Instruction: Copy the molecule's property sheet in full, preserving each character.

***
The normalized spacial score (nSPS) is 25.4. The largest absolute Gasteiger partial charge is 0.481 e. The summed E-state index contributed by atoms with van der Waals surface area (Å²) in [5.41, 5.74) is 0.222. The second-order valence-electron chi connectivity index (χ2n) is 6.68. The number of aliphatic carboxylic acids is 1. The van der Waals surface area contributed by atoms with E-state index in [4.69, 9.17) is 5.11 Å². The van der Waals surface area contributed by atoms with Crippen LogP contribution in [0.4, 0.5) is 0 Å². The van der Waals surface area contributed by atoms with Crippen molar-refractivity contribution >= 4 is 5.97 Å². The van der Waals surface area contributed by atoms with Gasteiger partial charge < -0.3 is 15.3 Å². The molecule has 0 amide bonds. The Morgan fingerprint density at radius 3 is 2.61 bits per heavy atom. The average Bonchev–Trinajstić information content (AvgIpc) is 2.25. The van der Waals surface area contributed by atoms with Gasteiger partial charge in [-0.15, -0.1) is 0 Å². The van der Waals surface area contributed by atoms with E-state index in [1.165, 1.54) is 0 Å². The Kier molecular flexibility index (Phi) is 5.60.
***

The normalized spacial score (nSPS) is 25.4. The largest absolute Gasteiger partial charge is 0.481 e. The summed E-state index contributed by atoms with van der Waals surface area (Å²) in [5.41, 5.74) is 0.222. The second-order valence-electron chi connectivity index (χ2n) is 6.68. The number of aliphatic carboxylic acids is 1. The van der Waals surface area contributed by atoms with E-state index in [4.69, 9.17) is 5.11 Å². The van der Waals surface area contributed by atoms with Crippen LogP contribution in [0.4, 0.5) is 0 Å². The van der Waals surface area contributed by atoms with Crippen molar-refractivity contribution >= 4 is 5.97 Å². The van der Waals surface area contributed by atoms with Gasteiger partial charge < -0.3 is 15.3 Å². The molecule has 0 amide bonds. The Morgan fingerprint density at radius 3 is 2.61 bits per heavy atom. The average Bonchev–Trinajstić information content (AvgIpc) is 2.25. The van der Waals surface area contributed by atoms with Gasteiger partial charge in [-0.15, -0.1) is 0 Å². The van der Waals surface area contributed by atoms with E-state index in [1.165, 1.54) is 0 Å². The Kier molecular flexibility index (Phi) is 5.60.